Violinist James Ehnes is a beguiling soloist. He plays with a rich, warm tone, coaxing a range of colours with such understated poise, he could be doing something as everyday as buttering a piece of toast. His musicianship is a sight to see. Stylish, sophisticated, and charmingly self-effacing.
His performance of the Elgar Violin Sonata (one of three) was the highlight of the first half.
Ehnes seemed to play with an objectivity usually devoid from performances in the UK where expectations are projected onto the English romantic, nostalgia sometimes skewing critical assessment.
There was something powerful about the geography of the performance. Here in the centre of Europe, Elgar stands shoulder to shoulder with other European composers – even with the Brahmsian influences in the first movement and Cesar Franck’s in the last – in a way that he doesn’t seem to so much back home.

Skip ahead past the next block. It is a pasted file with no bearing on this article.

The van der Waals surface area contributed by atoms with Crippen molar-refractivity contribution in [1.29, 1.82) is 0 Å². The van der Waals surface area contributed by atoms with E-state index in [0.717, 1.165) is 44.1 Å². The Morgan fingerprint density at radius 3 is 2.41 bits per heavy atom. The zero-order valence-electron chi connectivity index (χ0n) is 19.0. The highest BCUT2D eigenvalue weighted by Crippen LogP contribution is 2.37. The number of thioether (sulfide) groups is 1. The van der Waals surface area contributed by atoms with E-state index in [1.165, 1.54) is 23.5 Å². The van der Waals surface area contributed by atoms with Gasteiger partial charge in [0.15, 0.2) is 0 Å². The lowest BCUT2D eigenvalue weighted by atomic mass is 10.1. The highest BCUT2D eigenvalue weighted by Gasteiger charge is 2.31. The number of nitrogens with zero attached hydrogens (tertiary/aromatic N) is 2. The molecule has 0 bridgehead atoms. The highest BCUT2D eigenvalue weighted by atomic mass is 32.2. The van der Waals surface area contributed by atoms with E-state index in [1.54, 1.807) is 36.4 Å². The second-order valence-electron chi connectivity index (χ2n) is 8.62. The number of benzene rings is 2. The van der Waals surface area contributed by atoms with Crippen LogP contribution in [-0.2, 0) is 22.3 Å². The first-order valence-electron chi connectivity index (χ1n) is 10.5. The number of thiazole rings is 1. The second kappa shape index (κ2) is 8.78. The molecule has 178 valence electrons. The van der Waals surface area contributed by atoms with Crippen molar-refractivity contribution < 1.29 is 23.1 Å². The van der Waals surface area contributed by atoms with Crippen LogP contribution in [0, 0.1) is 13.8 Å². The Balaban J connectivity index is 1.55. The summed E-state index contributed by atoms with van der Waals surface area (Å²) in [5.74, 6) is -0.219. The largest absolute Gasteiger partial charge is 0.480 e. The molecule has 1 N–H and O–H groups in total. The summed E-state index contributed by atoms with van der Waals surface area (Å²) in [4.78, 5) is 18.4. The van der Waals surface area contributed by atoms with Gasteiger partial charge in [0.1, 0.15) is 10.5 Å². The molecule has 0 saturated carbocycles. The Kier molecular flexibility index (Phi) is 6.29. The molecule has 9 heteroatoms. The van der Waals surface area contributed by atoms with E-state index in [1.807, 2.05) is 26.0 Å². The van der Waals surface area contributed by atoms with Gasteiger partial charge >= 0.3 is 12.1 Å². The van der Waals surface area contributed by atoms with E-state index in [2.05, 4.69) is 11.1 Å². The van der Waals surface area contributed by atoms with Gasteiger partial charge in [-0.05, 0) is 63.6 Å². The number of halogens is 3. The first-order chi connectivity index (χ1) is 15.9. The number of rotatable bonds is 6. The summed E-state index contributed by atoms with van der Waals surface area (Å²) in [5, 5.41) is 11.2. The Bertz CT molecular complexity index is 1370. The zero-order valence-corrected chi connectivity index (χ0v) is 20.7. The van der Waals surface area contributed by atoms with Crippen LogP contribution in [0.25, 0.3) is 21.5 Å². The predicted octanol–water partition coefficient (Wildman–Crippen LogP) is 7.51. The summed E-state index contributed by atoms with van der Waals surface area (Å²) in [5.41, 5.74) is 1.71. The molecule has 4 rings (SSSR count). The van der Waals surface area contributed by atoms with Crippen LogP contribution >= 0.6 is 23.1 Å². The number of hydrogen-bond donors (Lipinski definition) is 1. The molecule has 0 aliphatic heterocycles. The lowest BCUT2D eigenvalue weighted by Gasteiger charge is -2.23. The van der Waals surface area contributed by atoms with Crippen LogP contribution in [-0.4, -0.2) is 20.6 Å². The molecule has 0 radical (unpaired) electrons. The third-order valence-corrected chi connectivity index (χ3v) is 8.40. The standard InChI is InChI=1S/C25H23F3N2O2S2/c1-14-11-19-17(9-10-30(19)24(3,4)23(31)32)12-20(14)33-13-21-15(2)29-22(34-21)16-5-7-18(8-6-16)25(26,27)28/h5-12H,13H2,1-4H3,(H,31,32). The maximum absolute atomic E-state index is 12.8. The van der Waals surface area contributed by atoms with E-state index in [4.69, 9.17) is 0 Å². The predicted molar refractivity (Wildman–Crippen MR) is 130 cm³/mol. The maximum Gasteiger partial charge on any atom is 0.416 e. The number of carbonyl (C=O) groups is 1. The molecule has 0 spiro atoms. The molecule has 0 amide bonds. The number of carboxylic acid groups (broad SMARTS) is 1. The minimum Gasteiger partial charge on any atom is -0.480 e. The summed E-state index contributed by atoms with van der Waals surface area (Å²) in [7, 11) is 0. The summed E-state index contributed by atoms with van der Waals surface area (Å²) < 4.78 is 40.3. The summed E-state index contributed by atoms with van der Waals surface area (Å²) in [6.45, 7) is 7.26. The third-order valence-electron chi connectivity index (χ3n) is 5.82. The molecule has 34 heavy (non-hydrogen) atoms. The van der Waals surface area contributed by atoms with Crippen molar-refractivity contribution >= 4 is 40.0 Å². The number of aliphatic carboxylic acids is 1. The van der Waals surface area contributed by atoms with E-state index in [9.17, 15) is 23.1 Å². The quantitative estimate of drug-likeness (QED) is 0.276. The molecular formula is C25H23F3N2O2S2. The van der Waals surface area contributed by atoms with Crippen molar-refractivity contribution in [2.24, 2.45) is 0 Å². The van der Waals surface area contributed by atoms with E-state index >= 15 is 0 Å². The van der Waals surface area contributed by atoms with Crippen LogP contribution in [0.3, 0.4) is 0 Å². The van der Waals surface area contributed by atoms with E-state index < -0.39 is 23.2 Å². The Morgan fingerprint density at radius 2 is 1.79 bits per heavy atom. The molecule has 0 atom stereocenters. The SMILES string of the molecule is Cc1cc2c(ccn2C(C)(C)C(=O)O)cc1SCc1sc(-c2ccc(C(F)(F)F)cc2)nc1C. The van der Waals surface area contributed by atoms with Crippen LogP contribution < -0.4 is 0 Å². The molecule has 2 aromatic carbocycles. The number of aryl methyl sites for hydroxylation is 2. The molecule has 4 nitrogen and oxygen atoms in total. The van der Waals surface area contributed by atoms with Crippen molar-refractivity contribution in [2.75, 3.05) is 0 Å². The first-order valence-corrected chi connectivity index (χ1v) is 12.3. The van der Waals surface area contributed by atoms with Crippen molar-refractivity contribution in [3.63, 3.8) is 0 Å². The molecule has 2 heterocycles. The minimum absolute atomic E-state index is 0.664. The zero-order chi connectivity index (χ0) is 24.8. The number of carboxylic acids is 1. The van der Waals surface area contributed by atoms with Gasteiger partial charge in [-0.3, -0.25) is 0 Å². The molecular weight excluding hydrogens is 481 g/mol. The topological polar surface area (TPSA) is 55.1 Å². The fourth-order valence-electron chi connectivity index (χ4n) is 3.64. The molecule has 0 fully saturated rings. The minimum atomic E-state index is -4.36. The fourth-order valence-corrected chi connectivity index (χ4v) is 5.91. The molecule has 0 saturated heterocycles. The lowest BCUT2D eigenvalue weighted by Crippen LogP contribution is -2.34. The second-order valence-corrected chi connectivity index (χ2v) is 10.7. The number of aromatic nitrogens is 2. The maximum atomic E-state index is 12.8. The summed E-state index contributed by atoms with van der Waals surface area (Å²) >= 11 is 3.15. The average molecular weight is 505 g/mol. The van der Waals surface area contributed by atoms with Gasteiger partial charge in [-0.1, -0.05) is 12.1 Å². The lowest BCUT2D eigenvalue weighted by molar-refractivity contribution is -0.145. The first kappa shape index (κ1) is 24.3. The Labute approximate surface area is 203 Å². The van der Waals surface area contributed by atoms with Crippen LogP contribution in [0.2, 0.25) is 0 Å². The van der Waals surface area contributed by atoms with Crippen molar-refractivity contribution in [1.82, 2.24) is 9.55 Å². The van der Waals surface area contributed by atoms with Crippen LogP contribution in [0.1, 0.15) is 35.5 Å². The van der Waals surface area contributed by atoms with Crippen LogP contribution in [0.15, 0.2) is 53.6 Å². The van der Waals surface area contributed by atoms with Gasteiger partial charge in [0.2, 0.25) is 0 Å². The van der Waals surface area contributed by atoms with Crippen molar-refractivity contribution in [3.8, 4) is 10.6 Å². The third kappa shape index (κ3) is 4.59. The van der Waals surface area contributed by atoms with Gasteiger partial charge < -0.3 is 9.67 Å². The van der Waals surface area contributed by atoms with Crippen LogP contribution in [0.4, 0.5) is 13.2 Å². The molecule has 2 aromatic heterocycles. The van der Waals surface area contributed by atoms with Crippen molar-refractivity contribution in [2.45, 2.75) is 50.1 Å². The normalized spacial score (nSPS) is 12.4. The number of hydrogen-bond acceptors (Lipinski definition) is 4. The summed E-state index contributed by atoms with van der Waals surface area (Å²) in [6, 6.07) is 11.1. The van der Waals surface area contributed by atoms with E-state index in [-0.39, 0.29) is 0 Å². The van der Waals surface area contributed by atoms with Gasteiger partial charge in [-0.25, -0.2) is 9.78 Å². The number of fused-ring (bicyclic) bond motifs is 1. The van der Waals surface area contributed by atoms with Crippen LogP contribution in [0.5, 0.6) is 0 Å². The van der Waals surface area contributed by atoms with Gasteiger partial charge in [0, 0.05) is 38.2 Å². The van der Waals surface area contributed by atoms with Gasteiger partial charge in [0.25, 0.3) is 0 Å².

Maybe that’s something to do with my nationality and me needing to be more objective when I’m listening, but here in Verbier Ehnes’ performance gave me a fresh perspective on Elgar’s tonal palette.
The second movement is built on a conversation between old and new – a fascinating recit-like subject with an awkward clunky feel, contrasted with a brighter, more insistent forward-looking musical idea. I was completely drawn by the interplay between the two.
This movement in particular – the exchange between Ehnes and pianist Julien Quentin – was compelling. Ehnes’ deft ability at summoning up a sense of stillness and tranquillity by crafting breathy sounds in the lower strings was heart-stopping. Loved it.
Performers: James Ehnes (violin), Julien Quentin (piano)
Pictures: Aline Paley / Verbier Festival 2017